[Penang, Malaysia] Hainanese Delights on King Street

Hainanese Delights has just re-opened for business on Labour Day at its new premises on No. 42, King Street.

It’s the return of the Wong brothers who ran Hainanese Delights at 1926 Heritage Hotel on Burmah Road for 15 years, before it shuttered last year.

The 3 Wong brothers who started Hainanese Delights - George, 73, JP, 70, and Charles, 66 - were offspring of Hainanese émigré, Wong Seng Hye, the long-time chief cook of Edgecliff, one of the many grand manors dotting Penang Hill, just after World War II.

They had started Hainanese Delights 15 years ago to reprise the Colonial-British-era dishes they remembered being cooked by their father. Their new restaurant is located on King Street, one of the earliest streets in George Town, and named in honour of King George III, who reigned from 1760 to 1801. It was under his reign when Penang was founded by Captain Francis Light in 1786. There is also a Queen Street nearby, named in honour of his consort, Queen Charlotte.
King George III was, of course, infamous for being the one who lost the American colonies.

Our dinner this evening:

  1. Hainanese spring roll (left) and lor bak (right) - these were both pretty good.
    The Hainanese spring rolls or choon piah have jicama, carrot and pork or chicken filling, and are generally twice larger and much heftier compared to the Chinese deep-fried spring rolls. My fave places for these type of choon piah rolls in Penang are Beach Corner and Happy Garden.
    The lor bak meat rolls tasted okay, but were sliced too thinly, instead of into chunks.

  1. Chicken curry Kapitan - the rendition here is very mildly-spiced, originally conceptualize to cater to the more sensitive British palate in the old days, but reprised here nowadays as a faithful tribute to Edgecliff’s original rendition.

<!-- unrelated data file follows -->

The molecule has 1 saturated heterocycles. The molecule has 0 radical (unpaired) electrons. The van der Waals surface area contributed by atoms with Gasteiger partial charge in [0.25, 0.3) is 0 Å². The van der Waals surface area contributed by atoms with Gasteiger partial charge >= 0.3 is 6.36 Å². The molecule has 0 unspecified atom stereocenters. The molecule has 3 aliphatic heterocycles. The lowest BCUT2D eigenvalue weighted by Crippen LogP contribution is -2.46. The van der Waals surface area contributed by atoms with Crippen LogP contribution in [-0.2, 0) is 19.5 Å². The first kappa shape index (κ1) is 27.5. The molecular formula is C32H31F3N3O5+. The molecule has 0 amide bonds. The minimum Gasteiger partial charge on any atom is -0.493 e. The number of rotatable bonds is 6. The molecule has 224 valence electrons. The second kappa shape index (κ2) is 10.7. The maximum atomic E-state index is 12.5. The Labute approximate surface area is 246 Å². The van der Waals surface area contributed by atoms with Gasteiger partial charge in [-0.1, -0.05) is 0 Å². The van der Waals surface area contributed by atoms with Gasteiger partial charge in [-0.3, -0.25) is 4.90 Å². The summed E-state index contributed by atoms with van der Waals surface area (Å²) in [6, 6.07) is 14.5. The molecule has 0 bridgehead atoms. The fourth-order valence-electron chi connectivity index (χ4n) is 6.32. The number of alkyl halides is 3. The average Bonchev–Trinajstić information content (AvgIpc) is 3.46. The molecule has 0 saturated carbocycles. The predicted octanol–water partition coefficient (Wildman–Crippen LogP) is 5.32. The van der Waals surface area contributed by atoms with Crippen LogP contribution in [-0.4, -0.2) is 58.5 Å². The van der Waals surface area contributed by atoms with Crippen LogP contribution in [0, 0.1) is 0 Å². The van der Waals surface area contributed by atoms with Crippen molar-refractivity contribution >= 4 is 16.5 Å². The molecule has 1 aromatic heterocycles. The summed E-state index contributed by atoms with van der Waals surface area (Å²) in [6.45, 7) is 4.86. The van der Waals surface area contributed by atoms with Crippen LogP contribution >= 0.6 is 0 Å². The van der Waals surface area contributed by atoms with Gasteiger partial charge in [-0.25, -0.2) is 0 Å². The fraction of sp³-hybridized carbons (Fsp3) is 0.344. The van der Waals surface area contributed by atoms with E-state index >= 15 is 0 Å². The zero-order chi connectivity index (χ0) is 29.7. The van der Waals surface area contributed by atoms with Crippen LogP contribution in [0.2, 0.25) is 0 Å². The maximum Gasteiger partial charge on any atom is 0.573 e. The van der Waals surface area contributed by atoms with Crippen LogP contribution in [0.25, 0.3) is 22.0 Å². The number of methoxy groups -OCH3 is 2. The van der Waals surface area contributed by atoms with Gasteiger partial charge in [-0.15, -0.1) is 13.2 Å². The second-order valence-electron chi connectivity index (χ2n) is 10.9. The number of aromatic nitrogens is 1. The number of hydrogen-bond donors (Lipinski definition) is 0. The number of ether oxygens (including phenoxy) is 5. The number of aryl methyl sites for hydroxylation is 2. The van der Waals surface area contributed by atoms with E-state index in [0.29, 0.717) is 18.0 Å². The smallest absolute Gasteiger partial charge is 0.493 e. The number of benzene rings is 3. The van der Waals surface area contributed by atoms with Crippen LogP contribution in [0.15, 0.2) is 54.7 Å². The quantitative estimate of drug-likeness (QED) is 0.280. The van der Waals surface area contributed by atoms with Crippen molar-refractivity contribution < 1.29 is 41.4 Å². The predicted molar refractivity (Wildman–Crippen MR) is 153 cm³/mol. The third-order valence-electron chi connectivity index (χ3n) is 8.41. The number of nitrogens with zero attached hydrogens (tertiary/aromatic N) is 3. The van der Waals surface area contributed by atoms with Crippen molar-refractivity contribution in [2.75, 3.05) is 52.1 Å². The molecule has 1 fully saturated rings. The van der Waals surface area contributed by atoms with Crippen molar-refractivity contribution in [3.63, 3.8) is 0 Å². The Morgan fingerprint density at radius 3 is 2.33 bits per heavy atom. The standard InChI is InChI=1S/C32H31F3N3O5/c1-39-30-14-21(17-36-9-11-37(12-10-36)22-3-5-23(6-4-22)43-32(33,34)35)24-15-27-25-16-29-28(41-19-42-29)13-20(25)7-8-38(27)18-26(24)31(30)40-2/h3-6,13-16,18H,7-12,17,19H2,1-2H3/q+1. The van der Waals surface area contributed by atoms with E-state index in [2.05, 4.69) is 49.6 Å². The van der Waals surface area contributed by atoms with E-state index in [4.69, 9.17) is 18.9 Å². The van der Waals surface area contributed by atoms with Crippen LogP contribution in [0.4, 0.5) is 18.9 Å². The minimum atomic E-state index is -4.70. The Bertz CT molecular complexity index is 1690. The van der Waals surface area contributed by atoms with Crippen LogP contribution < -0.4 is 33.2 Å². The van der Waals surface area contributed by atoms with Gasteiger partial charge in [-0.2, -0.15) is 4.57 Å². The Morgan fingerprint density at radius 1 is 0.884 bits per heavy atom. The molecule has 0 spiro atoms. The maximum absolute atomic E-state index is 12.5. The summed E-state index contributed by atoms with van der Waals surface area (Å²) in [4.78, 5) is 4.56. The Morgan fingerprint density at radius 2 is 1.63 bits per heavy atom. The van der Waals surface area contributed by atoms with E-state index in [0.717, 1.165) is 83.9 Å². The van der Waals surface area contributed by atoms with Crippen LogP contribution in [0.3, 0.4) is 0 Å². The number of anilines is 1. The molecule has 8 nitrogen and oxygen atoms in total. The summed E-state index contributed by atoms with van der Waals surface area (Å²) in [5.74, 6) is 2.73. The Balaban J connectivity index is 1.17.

The spice mix here had miniscule chili content, but with a strong fenugreek taste and scent.

  1. Hainanese chicken chop - the standard rendition here: batter-fried chicken smothered with a light brown sauce. French fries instead of the “traditional” potato wedges were the accompaniment.

  2. Hainanese-style mushroom and tung hoon soup, flavoured with taucheo (fermented soy beans) - one of my fave Hainanese soups, besides the herbed mutton soup, so we’re pretty happy to find it served here.

  3. Macaroni pie, with egg-white meringue topping - the Hainanese macaroni pie is somewhat of a Penang-Hainanese British-inflected dish, as the Hainanese from elsewhere in Malaysia and Singapore do not have this dish in their repertoire.

  1. Wong Jong Peng, aka, JP Wong, 70, is one of the 3 Hainanese Wong brothers running Hainanese Delights.

Their parents, Wong Seng Hye and Tan Heng Mooi, emigrated from Hainan island to Singapore shortly before World War II broke out, and lived in the Seah Street/Purvis Street/Middle Road Hainanese enclave there. It was there that Mr Wong Seng Hye polished up his culinary skills under the tutelage of his brother-in-law, who was already a member of the well-established Hainanese chefs’ fraternity in Singapore.

After the war ended, Wong Seng Hye emigrated to Penang and started work at Edgecliff manor on Penang Hill as the chief cook. His wife, Tan Heng Mooi, became the housekeeper. Their 3 sons were all born at Edgecliff. Second son, Wong Jong Peng aka JP, was running the restaurant during our visit, but his brothers would also come to the restaurant in turns.

Hainanese Delights
42, Lebuh King (King Street), 10020 George Town, Penang, Malaysia
Tel: +6012-428 8995
Operating hours: 11am-3pm, 6pm-10pm, daily except Tuesday

“Food is a pretty good prism through which to view humanity.”

― Jonathan Gold